In World War II, an allied geologist was captured by the germans in the vicinity of Normandie. The implication that something special was going on in Normandie was something that should not be known by the Germans. British Special Operations puts together a team of 4 women and a man to infiltrate France and retrieve said geologist. From the assembly of this team of disconnected women, each chosen for a particular reason (and each with particular break points), to the fusing of these women into a team while on the mission. This is not just a war film with action and a rescue. Instead, it has all of that, plus spends enough time with the characters for me to see their humanity and struggle with depravity in war. Not a single character was one dimensional. You will have to watch it to see if the mission is a success.
4 stars (out of 5)

Saturday, June 4, 2016

Point Blank

Samuel is a nurse trainee on night shift when one of his patients is nearly killed by an unknown assailant. The fact that Samuel saves the man draws him into a sequence of events that leads to the kidnapping of his pregnant wife, his assisting of a known hitman and fugitive, the murder of police (both good and corrupt) and a citywide crime spree in the attempt to extricate himself and save his wife. This is a constant action film with none of the action gratuitous. Every single scene has purpose and moves the plot forward, either illuminating a new angle or resolving a suspicion. And while Samuel is a regular guy put into a horrible situation, he does not become a super-action figure. All of his action is "regular guy" action born out of desperation. So instead of Jason Bourne or Liam Neeson in Taken, we instead have "action realism". A plausible guy I might know who can drive a story. And no chance for a sequel. This is a once in a lifetime event for Samuel.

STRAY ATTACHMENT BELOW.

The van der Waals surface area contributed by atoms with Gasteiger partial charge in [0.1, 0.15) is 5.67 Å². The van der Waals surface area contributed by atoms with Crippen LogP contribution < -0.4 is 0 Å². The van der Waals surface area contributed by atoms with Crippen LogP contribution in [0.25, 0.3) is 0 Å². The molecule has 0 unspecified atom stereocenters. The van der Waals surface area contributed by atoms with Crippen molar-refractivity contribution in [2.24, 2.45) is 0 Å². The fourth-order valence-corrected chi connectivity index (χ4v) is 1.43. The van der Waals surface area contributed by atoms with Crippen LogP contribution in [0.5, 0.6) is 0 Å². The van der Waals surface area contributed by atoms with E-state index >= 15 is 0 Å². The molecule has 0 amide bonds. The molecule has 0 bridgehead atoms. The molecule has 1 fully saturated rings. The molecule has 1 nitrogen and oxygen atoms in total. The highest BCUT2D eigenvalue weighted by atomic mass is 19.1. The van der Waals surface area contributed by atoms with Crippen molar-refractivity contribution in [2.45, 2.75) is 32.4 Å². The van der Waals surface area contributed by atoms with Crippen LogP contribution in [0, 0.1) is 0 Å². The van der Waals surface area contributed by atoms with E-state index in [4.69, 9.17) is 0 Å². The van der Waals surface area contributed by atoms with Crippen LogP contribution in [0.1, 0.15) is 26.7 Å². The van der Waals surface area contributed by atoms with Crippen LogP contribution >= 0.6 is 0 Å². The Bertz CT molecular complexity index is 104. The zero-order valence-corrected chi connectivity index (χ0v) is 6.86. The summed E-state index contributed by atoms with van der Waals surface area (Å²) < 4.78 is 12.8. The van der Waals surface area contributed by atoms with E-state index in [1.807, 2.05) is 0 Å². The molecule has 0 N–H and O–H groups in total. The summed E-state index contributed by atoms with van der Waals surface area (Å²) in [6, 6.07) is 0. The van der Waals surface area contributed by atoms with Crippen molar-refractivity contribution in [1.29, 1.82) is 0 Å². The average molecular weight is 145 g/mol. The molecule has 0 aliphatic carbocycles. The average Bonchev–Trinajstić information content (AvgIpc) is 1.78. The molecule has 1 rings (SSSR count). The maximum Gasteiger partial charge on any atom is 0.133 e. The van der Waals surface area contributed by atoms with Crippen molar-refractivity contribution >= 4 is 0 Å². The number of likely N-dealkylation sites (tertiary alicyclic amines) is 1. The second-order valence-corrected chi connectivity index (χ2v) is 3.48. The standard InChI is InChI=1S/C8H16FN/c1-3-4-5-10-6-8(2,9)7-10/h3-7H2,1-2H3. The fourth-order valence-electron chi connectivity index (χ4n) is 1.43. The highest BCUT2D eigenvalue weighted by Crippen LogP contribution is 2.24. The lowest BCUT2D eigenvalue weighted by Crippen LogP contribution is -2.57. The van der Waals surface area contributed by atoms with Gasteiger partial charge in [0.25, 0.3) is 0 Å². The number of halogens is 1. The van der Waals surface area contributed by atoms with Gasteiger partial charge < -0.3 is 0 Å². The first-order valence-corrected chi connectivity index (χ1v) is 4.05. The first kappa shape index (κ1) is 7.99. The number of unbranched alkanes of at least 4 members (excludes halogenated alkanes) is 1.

4 stars (out of 5)

Metro Manila

Oscar and his family are living in rural Philippines, finding themselves slowly falling further and further behind in their subsistence farming. Finally prices fall out of the rice market and they see that they can no longer afford to live. They make the decision to move to Manila to find work. Oscar falls into a job as a armored truck driver, his wife at a bar as a dancer. They are minute by minute making choices about survival. This is the story of millions. Moving from the farm to the city is a dramatic culture change. Where to live, how to find work, how to survive, how to avoid being victimized, how to not get crushed by the mass of urban humanity, how to maintain hope. Every event in Oscar and his family's life in Manila is seemingly happenstance, and yet inevitable. Every choice they make is really no choice at all. This is an outstanding portrayal of transition to new life, realizing that it is probably more positive and too easy compared to what the majority of rural refugees encounter in the world. Well worth seeing.
5 stars (out of 5)


This Spanish thriller follows an investment banker who works on margins to stay one step ahead of the market. He has a big deal brewing that needs his attention and some timely trades, when he encounters a small problem. The car that he is driving to work, with his two children aboard and to be dropped off at school, contains a bomb. He is instructed by a caller on a cell that he needs to raise a few hundred thousand Euro, empty his own personal bank account, and transfer everything to an anonymous account. If not... boom. Oh, and there is a pressure switch on the seat, so don't try to get out and run. The entire film takes place within the setting of the car, with action happening over cell conversations, through window conversations with the bomb squad, lawyers and his wife. The tension is perfect, not overdone, but significant. A nice offering in the genre.
4 stars (out of 5)